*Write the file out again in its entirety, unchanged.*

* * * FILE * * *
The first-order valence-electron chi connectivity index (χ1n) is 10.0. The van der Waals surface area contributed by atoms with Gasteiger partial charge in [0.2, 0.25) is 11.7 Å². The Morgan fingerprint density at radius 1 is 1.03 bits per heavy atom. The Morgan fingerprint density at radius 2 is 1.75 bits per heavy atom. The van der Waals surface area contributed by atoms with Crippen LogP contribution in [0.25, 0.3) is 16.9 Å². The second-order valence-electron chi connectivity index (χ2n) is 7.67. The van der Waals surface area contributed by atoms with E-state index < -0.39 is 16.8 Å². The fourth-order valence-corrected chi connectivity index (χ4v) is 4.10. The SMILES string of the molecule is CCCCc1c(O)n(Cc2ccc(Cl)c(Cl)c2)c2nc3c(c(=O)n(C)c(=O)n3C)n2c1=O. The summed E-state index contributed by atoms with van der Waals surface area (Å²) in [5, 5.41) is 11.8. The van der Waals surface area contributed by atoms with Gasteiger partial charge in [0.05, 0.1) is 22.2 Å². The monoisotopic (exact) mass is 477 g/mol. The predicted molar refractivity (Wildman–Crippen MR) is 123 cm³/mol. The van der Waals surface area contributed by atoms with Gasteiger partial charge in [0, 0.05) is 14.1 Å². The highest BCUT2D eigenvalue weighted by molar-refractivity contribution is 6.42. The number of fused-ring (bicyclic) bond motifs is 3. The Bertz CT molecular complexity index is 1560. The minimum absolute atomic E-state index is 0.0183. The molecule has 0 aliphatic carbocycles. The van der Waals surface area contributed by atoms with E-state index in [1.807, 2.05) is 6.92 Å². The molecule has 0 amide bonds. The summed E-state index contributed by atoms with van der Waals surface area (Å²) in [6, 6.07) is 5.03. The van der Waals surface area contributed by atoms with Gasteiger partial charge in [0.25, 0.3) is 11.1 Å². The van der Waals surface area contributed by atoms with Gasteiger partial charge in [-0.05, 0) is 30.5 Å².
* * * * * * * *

The first-order valence-electron chi connectivity index (χ1n) is 10.0. The van der Waals surface area contributed by atoms with Gasteiger partial charge in [0.2, 0.25) is 11.7 Å². The Morgan fingerprint density at radius 1 is 1.03 bits per heavy atom. The Morgan fingerprint density at radius 2 is 1.75 bits per heavy atom. The van der Waals surface area contributed by atoms with Crippen LogP contribution in [0.25, 0.3) is 16.9 Å². The second-order valence-electron chi connectivity index (χ2n) is 7.67. The van der Waals surface area contributed by atoms with E-state index < -0.39 is 16.8 Å². The fourth-order valence-corrected chi connectivity index (χ4v) is 4.10. The SMILES string of the molecule is CCCCc1c(O)n(Cc2ccc(Cl)c(Cl)c2)c2nc3c(c(=O)n(C)c(=O)n3C)n2c1=O. The summed E-state index contributed by atoms with van der Waals surface area (Å²) in [5, 5.41) is 11.8. The van der Waals surface area contributed by atoms with Gasteiger partial charge in [0.05, 0.1) is 22.2 Å². The monoisotopic (exact) mass is 477 g/mol. The predicted molar refractivity (Wildman–Crippen MR) is 123 cm³/mol. The van der Waals surface area contributed by atoms with Gasteiger partial charge in [0, 0.05) is 14.1 Å². The highest BCUT2D eigenvalue weighted by molar-refractivity contribution is 6.42. The number of fused-ring (bicyclic) bond motifs is 3. The Bertz CT molecular complexity index is 1560. The minimum absolute atomic E-state index is 0.0183. The molecule has 0 aliphatic carbocycles. The van der Waals surface area contributed by atoms with E-state index in [1.807, 2.05) is 6.92 Å². The molecule has 0 amide bonds. The summed E-state index contributed by atoms with van der Waals surface area (Å²) in [6, 6.07) is 5.03. The van der Waals surface area contributed by atoms with Gasteiger partial charge in [0.25, 0.3) is 11.1 Å². The van der Waals surface area contributed by atoms with Gasteiger partial charge in [-0.05, 0) is 30.5 Å².